Fluent application of engineering techniques, tools and resources.
Application of systematic engineering synthesis and design processes.
Application of systematic approaches to the conduct and management of engineering projects.
Professional and Personal Attributes
Ethical conduct and professional accountability.
Effective oral and written communication in professional and lay domains.
Creative, innovative and pro-active demeanour.
Professional use and management of information.
Orderly management of self, and professional conduct.
Effective team membership and team leadership.
Successfully completing this Unit will contribute to the recognition of attainment of the following graduate attributes aligned to the AQF Level 9 criteria, Engineers Australia Stage 1 Competency Standards for the Professional Engineer and the Washington Accord and the Program Level Outcomes (PLO):
Graduate Attributes / Program Level Outcomes (Knowledge, Skills, Abilities, Professional and Personal Development)
EA Stage 1 Competencies
A. Effective Communication (PLO 1)
A1. Cognitive and technical skills to investigate, analyse and organise information and ideas and to communicate those ideas clearly and fluently, in both written and spoken forms appropriate to the audience.
A2. Ability to professionally manage oneself, teams, information and projects and engage effectively and appropriately across a diverse range of international cultures in leadership, team and individual roles.
2.4, 3.2, 3.4,
B. Critical Judgement (PLO 2)
B1. Ability to critically analyse and evaluate complex information and theoretical concepts.
1.1, 1.2, 1.3,
B2. Ability to creatively, proactively and innovatively apply theoretical concepts, knowledge and approaches with a high level of accountability, in an engineering context.
1.5, 2.1, 3.3,
C. Design and Problem Solving Skills (PLO 3)
C1. Cognitive skills to synthesise, evaluate and use information from a broad range of sources to effectively identify, formulate and solve engineering problems.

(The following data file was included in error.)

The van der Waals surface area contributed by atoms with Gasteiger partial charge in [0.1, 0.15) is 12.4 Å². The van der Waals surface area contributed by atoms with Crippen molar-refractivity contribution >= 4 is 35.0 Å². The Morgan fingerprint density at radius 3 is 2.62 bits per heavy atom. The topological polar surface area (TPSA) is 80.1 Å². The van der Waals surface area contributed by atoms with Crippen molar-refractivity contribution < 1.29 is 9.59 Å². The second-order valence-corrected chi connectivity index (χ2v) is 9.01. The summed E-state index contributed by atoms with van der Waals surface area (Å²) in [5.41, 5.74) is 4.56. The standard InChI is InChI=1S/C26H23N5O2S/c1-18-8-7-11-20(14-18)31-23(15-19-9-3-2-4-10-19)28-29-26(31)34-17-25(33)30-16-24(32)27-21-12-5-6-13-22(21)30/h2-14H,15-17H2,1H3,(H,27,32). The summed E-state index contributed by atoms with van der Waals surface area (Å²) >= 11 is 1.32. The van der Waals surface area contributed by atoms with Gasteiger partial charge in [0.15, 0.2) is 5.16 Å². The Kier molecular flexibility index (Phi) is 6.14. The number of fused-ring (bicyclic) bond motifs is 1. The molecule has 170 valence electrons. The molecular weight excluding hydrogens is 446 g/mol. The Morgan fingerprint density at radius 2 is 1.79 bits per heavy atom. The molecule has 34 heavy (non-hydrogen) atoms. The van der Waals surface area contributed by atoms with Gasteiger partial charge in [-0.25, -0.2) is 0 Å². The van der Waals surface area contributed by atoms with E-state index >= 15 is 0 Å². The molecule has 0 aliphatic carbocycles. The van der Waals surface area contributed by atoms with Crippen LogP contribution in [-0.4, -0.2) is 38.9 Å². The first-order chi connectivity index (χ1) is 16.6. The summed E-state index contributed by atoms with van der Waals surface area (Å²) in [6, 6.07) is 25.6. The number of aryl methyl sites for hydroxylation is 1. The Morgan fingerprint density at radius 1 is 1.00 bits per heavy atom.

1.5, 2.1, 2.3
C2. Technical and communication skills to design complex systems and solutions in line with developments in engineering professional practice.
C3. Comprehension of the role of technology in society and identified issues in applying engineering technology ethics and impacts; economic; social; environmental and sustainability.
1.5, 1.6, 3.1
D. Science and Engineering Fundamentals (PLO 4)
D1. Breadth and depth of mathematics, science, computer technology and specialist engineering knowledge and understanding of future developments.
1.1, 1.2, 1.3,
D2. Knowledge of ethical standards in relation to professional engineering practice and research.
1.6, 3.1, 3.5
D3. Knowledge of international perspectives in engineering and ability to apply various national and International Standards.
1.5, 1.6, 2.4,
E. Information and Research Skills (PLO 5)
E1. Application of advanced research and planning skills to engineering projects.
1.4, 2.4, 3.6
E2. Knowledge of research principles and methods in an engineering context.
Unit Content and Learning Outcomes to Program Level Outcomes (PLO) via Bloom’s Taxonomy Level
This table details the mapping of the unit content and unit learning outcomes to the PLOs and graduate attributes at the corresponding Bloom’s Taxonomy level, specified by the number in the table.
Integrated Specification /
Program Learning Outcomes
Unit Learning Outcomes
Max Bloom’s level
Total PLO coverage
(e.g. Assignment - 2000 word essay (specify topic) Examination (specify length and format))
When assessed (e.g. Week 5)
Weighting (% of total unit marks)
Learning Outcomes Assessed
Type: Multi-choice test / Group work / Short answer questions / Role Play / Self-Assessment / Presentation
Example Topic: on “a proposed application of types of PID controllers, methods of tuning, dealing with dead time for a particular plant arrangement” AND/OR “Multivariable application with detailed discussion on process models employed, controller design procedure.”